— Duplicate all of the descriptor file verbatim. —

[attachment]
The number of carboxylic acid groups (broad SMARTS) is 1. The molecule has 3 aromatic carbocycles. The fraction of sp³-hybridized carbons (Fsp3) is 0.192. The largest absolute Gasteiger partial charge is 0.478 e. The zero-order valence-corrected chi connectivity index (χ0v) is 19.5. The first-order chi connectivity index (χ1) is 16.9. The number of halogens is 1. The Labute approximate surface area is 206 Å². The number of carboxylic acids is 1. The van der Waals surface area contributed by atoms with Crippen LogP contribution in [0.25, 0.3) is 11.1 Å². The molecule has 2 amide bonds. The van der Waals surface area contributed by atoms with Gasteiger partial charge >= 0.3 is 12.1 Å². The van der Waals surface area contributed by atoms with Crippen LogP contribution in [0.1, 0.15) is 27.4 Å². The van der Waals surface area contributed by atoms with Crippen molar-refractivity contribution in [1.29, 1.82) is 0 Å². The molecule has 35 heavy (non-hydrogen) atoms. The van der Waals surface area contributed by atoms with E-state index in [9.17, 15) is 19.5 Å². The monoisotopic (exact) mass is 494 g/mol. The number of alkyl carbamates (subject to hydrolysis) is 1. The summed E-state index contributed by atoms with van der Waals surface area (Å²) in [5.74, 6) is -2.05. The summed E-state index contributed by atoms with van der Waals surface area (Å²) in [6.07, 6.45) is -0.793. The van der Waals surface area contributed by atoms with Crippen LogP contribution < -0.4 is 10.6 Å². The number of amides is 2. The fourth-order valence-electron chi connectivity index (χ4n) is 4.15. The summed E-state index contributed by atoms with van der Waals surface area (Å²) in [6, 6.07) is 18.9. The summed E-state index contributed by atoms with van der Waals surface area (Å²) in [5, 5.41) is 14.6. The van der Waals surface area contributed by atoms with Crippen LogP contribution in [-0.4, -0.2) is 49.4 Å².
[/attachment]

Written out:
The number of carboxylic acid groups (broad SMARTS) is 1. The molecule has 3 aromatic carbocycles. The fraction of sp³-hybridized carbons (Fsp3) is 0.192. The largest absolute Gasteiger partial charge is 0.478 e. The zero-order valence-corrected chi connectivity index (χ0v) is 19.5. The first-order chi connectivity index (χ1) is 16.9. The number of halogens is 1. The Labute approximate surface area is 206 Å². The number of carboxylic acids is 1. The van der Waals surface area contributed by atoms with Crippen LogP contribution in [0.25, 0.3) is 11.1 Å². The molecule has 2 amide bonds. The van der Waals surface area contributed by atoms with Gasteiger partial charge >= 0.3 is 12.1 Å². The van der Waals surface area contributed by atoms with Crippen LogP contribution in [0.1, 0.15) is 27.4 Å². The van der Waals surface area contributed by atoms with Crippen molar-refractivity contribution in [1.29, 1.82) is 0 Å². The molecule has 35 heavy (non-hydrogen) atoms. The van der Waals surface area contributed by atoms with E-state index in [9.17, 15) is 19.5 Å². The monoisotopic (exact) mass is 494 g/mol. The number of alkyl carbamates (subject to hydrolysis) is 1. The summed E-state index contributed by atoms with van der Waals surface area (Å²) in [5.74, 6) is -2.05. The summed E-state index contributed by atoms with van der Waals surface area (Å²) in [6.07, 6.45) is -0.793. The van der Waals surface area contributed by atoms with Crippen LogP contribution < -0.4 is 10.6 Å². The number of amides is 2. The fourth-order valence-electron chi connectivity index (χ4n) is 4.15. The summed E-state index contributed by atoms with van der Waals surface area (Å²) in [6, 6.07) is 18.9. The summed E-state index contributed by atoms with van der Waals surface area (Å²) in [5, 5.41) is 14.6. The van der Waals surface area contributed by atoms with Crippen LogP contribution in [-0.4, -0.2) is 49.4 Å².